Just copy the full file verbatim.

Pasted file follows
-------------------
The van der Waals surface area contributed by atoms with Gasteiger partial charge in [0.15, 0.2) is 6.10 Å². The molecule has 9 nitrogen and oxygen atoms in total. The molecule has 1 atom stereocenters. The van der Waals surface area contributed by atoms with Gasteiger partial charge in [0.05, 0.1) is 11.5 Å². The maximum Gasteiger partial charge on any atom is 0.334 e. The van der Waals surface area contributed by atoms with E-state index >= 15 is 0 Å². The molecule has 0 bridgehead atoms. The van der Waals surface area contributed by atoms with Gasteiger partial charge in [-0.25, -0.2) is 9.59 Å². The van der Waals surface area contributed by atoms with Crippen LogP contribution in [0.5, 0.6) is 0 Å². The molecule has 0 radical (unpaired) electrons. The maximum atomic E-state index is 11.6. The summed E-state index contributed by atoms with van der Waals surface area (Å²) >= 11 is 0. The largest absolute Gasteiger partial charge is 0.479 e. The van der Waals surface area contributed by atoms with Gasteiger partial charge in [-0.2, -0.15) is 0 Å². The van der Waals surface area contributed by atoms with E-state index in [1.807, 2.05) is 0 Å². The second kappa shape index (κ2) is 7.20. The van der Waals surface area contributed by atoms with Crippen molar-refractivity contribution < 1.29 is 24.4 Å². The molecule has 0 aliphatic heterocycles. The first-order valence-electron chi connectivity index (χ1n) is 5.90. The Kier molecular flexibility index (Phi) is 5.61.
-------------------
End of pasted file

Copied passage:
The van der Waals surface area contributed by atoms with Gasteiger partial charge in [0.15, 0.2) is 6.10 Å². The molecule has 9 nitrogen and oxygen atoms in total. The molecule has 1 atom stereocenters. The van der Waals surface area contributed by atoms with Gasteiger partial charge in [0.05, 0.1) is 11.5 Å². The maximum Gasteiger partial charge on any atom is 0.334 e. The van der Waals surface area contributed by atoms with E-state index >= 15 is 0 Å². The molecule has 0 bridgehead atoms. The van der Waals surface area contributed by atoms with Gasteiger partial charge in [-0.25, -0.2) is 9.59 Å². The van der Waals surface area contributed by atoms with Crippen LogP contribution in [0.5, 0.6) is 0 Å². The molecule has 0 radical (unpaired) electrons. The maximum atomic E-state index is 11.6. The summed E-state index contributed by atoms with van der Waals surface area (Å²) >= 11 is 0. The largest absolute Gasteiger partial charge is 0.479 e. The van der Waals surface area contributed by atoms with Gasteiger partial charge in [-0.2, -0.15) is 0 Å². The van der Waals surface area contributed by atoms with E-state index in [1.807, 2.05) is 0 Å². The second kappa shape index (κ2) is 7.20. The van der Waals surface area contributed by atoms with Crippen molar-refractivity contribution < 1.29 is 24.4 Å². The molecule has 0 aliphatic heterocycles. The first-order valence-electron chi connectivity index (χ1n) is 5.90. The Kier molecular flexibility index (Phi) is 5.61.